η0, the squared mass of η0. We denote by Mf¯f′ the masses obtained as eigenvalues of the
mass, above 1 GeV. (Conversely, lowering 3β aimed to reduce mη′, would push θ close to
−20◦, making predictions for η,η′→ γγ intolerably bad.) However, unlike Eq. (7) in the
present paper, it should be noted that Ref.  did not introduce into the mass matrix the
“strangeness attenuation parameter” X which should suppress the nonperturbative quark
f¯f → f′¯f′annihilation amplitude (illustrated by the “diamond” graph in Fig. 1) when
f or f′are strange. Ref.  concluded that it was precisely the lack of the strangeness
attenuation factor X that prevented Ref.  from satisfactorily reproducing the η′mass
when it successfully did so with the η mass and γγ widths.
One can expect that the influence of this suppression should be substantial, since X ≈
ˆ m/ˆ msshould be a reasonable estimate of it, and this nonstrange-to-strange constituent mass
ratio in the considered variant of the SD-BS approach  is not far from X in Eq. (8) and
from the mass ratios in Refs. [12,15,16], and is even closer to the mass ratios in the Refs. .
Namely, two of us found  it to be around Mu(0)/Ms(0) = 0.615 if the constituent mass
was defined at the vanishing argument q2of the momentum-dependent SD mass function
We therefore introduce the suppression parameter X the same way as in the NS–S mass
matrix (7), whereby the mass matrix in the f¯f basis becomes
ˆ M2= diag(M2
s¯ s) + β
X X X2
The very accurate isospin symmetry makes the mixing of the isovector π0and the isoscalar
etas negligible for all our practical purposes. Going to a meson basis of π0and etas enables
us therefore to separate the π0and restrictˆ M2to the 2 × 2 subspace of the etas. In the
u¯ u+ 2β
s¯ s+ βX2
To a very good approximation, Eq. (14) recovers Eq. (7). This is because not only mπ=
Mu¯ u= Md¯d, but also because M2
to the good chiral behavior of the masses Mf¯f′ calculated in SD-BS approach. (These M2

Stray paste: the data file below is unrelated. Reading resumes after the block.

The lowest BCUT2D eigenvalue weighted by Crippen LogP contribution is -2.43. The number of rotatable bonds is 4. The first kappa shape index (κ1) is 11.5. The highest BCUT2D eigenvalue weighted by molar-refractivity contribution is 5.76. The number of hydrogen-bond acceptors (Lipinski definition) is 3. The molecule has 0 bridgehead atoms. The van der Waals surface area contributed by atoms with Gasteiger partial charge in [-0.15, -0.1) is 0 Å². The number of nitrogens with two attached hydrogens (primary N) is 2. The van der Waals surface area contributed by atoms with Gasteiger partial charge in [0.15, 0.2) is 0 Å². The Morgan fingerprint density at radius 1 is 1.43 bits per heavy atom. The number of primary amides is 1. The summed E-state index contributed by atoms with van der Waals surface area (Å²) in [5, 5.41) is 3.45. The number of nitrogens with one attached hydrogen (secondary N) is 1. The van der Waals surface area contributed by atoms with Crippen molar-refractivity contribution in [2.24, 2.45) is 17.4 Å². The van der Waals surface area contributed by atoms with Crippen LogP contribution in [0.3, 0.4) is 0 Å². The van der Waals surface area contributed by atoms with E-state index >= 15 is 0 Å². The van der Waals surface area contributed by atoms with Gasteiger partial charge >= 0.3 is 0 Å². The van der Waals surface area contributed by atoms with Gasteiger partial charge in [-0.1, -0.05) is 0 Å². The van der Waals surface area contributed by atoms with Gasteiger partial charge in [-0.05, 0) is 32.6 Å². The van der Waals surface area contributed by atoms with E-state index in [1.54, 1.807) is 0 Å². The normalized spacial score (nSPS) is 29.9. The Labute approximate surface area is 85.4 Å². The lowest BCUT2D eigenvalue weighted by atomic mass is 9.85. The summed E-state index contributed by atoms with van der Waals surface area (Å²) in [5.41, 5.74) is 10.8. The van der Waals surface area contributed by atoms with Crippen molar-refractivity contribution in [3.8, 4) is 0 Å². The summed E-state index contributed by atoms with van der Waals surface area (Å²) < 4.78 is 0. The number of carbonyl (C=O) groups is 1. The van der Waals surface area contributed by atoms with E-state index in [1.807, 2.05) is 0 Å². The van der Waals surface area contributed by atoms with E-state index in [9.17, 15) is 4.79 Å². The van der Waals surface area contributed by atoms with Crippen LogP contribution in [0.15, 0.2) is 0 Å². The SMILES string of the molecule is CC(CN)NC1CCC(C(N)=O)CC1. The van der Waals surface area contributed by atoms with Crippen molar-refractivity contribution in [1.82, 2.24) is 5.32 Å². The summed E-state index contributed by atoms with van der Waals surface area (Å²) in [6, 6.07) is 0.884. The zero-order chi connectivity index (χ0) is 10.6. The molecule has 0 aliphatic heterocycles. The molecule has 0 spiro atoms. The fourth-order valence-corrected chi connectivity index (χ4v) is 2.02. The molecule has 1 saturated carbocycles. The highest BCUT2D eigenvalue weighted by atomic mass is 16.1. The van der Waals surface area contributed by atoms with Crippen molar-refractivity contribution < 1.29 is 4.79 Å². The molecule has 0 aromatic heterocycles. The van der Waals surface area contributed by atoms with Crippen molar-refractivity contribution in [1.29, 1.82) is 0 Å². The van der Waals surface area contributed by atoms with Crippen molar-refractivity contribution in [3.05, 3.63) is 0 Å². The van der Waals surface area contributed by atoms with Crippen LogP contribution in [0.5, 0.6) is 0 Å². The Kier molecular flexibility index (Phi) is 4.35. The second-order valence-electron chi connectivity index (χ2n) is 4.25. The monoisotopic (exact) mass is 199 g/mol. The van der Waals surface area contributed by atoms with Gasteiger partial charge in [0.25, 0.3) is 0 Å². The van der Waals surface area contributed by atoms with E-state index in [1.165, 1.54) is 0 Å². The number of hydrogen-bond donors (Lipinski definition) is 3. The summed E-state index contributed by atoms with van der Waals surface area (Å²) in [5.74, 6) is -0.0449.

and the CL model values of fπ and quark condensate, satisfy Gell-Mann-Oakes-Renner
relation to first order in the explicit chiral symmetry breaking .) The SD-BS–predicted
octet (quasi-)Goldstone masses Mf¯f′ are known to be empirically successful in our concrete
model choice , but the question is whether the SD-BS approach can also give some
information on the X-parameter. If we treat both 3β and X as free parameters, we can
of course fit both the η mass and the η′mass to their experimental values. For the model
parameters as in Ref.  (for these parameters our independent calculation gives mπ =
Mu¯ u= 140.4 MeV and Ms¯ s= 721.4 MeV), this happens at 3β = 0.753 GeV2=(868 MeV)2
and X = 0.835. However, the mixing angle then comes out as θ = −17.9◦, which is too
negative to allow consistency of the empirically found two-photon decay amplitudes of η and
η′, with predictions of our SD-BS approach for the two-photon decay amplitudes of η8and
s¯ sdiffers from 2m2
πonly by a couple of percent, thanks
Therefore, and also to avoid introducing another free parameter in addition to 3β, we
take the path where the dynamical information from our SD-BS approach is used to estimate
X. Namely, our γγ decay amplitudes Tf¯fcan be taken as a serious guide for estimating the
X-parameter instead of allowing it to be free. We did point out in Sec. I that the attempted
treatment  of the gluon anomaly contribution through just the “diamond diagram” con-
tribution to 3β, indicated that just this partial contribution is quite insufficient. This limits
us to keeping 3β as a free parameter, but we can still suppose that this diagram can help
us get the prediction of the strange-nonstrange ratio of the complete pertinent amplitudes
f¯f → f′¯f′as follows. Our SD-BS modeling in Ref.  employs an infrared-enhanced gluon
propagator [21,23] weighting the integrand strongly for low gluon momenta squared. There-
fore, in analogy with Eq. (4.12) of Kogut and Susskind  (see also Refs. [28,29]), we can
approximate the Fig. 1 amplitudes f¯f → 2gluons → f′¯f′, i.e., the contribution of the
quark-gluon diamond graph to the element ff′of the 3 × 3 mass matrix, by the factorized
In Eq. (15), the quantity C is given by the integral over two gluon propagators remaining
after factoring out?Tf¯f(0,0) and?Tf′ ¯f′(0,0), the respective amplitudes for the transition of